California, Illinois approve new rules on cellphone spying

By Keith Goble, Land Line state legislative editor | Friday, October 24, 2014

State lawmakers throughout the country have spent time this year addressing efforts to limit, or prohibit, cellphone eavesdropping by law enforcement. California and Illinois are the two most recent states to take action.

In Illinois, one new law limits the circumstances that law enforcement can use information collected from cellphones.

SB2808 allows law enforcement to capture cellphone data only after obtaining a court order based on probable cause of a crime. It took effect immediately.

A new law in California is intended to thwart wayward federal surveillance programs. Previously SB828, the new rule takes effect Jan. 1, 2015.

Gov. Jerry Brown signed a bill into law prohibiting state agencies, officials and corporations that provide services to the state from supporting or assisting the federal government to collect electronic data or metadata on citizens without a warrant.

Sen. Ted Lieu, D-Torrance, said new rules are needed to prevent taxpayers’ own money from being used to violate their rights.

“The National Security Agency’s massive and indiscriminate collecting of phone data on all Americans, including more than 38 million Californians, is a threat to our liberty and freedom,” Lieu said in a statement.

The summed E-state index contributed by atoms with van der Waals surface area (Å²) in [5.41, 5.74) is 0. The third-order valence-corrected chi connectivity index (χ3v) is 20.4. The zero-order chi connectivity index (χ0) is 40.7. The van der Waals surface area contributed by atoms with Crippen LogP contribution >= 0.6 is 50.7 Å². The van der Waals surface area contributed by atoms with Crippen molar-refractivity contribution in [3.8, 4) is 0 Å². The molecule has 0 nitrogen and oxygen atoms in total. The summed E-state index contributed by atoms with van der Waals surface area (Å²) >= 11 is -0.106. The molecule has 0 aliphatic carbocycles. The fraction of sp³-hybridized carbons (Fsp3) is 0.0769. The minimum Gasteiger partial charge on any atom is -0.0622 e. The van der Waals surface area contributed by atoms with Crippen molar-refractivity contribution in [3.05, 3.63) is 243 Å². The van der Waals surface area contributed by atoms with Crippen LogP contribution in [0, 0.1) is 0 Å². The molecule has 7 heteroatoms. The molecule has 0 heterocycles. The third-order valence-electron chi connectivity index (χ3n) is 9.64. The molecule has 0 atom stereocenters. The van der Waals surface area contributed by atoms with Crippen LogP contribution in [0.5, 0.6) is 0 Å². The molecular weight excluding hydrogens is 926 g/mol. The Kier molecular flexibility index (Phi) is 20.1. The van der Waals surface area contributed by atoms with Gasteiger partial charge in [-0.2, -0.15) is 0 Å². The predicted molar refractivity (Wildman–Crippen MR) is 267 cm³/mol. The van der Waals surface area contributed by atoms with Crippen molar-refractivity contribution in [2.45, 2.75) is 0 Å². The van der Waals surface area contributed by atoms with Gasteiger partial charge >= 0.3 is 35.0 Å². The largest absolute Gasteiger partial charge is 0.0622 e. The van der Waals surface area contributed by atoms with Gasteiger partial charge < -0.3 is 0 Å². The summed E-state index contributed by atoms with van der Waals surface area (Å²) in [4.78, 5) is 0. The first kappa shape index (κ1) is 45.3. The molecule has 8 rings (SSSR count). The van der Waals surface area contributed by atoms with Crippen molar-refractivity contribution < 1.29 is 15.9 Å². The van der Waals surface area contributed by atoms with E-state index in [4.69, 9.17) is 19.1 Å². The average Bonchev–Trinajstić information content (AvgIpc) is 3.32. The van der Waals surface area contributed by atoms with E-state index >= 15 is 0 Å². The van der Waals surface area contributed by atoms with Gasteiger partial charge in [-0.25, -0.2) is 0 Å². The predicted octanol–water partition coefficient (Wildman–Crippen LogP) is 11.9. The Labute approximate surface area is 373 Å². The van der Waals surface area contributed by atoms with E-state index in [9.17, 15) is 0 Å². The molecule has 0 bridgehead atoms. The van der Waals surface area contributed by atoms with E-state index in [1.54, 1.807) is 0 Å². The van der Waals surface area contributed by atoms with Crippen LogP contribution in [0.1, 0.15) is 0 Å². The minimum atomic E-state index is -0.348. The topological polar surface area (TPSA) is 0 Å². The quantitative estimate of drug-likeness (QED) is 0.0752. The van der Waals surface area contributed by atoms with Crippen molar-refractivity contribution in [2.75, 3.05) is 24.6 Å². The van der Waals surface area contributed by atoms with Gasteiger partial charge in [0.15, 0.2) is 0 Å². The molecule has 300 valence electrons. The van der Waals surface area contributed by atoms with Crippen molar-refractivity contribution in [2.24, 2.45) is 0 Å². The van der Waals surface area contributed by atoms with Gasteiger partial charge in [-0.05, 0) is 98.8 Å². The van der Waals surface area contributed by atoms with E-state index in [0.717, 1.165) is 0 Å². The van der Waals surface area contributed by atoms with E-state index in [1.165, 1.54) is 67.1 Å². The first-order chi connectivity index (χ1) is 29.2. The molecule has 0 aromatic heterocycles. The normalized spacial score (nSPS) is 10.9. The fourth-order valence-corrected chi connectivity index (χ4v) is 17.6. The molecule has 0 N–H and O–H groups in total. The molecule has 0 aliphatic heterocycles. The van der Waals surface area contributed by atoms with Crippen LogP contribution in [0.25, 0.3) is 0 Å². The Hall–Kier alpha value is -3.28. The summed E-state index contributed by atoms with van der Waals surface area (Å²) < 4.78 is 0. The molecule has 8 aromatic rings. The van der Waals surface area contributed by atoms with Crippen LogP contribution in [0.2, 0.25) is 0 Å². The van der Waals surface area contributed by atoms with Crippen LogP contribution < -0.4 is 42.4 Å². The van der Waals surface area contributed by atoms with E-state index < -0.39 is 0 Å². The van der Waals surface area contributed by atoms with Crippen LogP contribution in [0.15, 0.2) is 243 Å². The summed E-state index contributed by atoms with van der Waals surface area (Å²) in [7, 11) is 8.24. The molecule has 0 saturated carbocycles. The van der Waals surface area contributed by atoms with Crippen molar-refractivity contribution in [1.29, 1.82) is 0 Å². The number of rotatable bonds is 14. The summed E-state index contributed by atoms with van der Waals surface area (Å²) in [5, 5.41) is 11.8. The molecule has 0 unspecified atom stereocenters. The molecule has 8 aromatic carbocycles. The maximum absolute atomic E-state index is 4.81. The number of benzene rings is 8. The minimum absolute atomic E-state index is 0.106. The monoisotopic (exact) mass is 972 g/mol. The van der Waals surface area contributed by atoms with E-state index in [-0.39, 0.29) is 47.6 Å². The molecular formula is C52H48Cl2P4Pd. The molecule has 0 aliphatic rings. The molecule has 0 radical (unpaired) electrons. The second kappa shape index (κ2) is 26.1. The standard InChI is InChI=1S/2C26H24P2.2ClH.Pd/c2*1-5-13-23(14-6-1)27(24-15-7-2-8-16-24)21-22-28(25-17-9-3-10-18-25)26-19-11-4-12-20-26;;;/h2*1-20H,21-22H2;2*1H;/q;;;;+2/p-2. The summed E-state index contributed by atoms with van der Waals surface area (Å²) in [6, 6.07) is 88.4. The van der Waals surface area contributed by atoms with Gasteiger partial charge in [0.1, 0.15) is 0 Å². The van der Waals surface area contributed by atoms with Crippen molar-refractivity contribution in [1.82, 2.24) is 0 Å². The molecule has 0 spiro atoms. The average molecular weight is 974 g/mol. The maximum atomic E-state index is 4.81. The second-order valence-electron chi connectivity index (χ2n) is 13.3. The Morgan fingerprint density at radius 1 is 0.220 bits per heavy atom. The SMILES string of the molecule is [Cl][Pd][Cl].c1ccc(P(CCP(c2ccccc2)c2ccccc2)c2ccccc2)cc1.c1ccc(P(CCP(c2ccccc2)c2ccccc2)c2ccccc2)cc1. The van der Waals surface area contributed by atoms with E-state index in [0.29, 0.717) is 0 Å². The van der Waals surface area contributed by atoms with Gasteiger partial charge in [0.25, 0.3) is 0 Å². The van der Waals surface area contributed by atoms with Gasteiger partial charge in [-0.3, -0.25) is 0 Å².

State lawmakers throughout the country have spent much of the year pushing for changes that would require search warrants for cellphone data.

Indiana, Maine, Montana, Tennessee and Utah already impose rules on the use of “Stingray” and “Kingfish” technology. The equipment mimics cellphone towers and allows law enforcement to track the movements of anyone with a cellphone nearby. The numbers of people’s incoming and outgoing calls and text messages are also captured.

Elsewhere, a Minnesota law to help protect residents from warrantless cellphone searches took effect Oct. 1. In August, Missouri voters changed the state’s Constitution to provide protections from warrantless search and seizure by law enforcement.

Despite the actions already taken, some experts question whether the government’s data collection can be curbed by state actions. They cite the supremacy clause, which establishes the U.S. Constitution, federal statutes and U.S. treaties as “the supreme law of the land.”

“We can only hope the feds halt this illegal and unconstitutional practice nationally,” Lieu stated.

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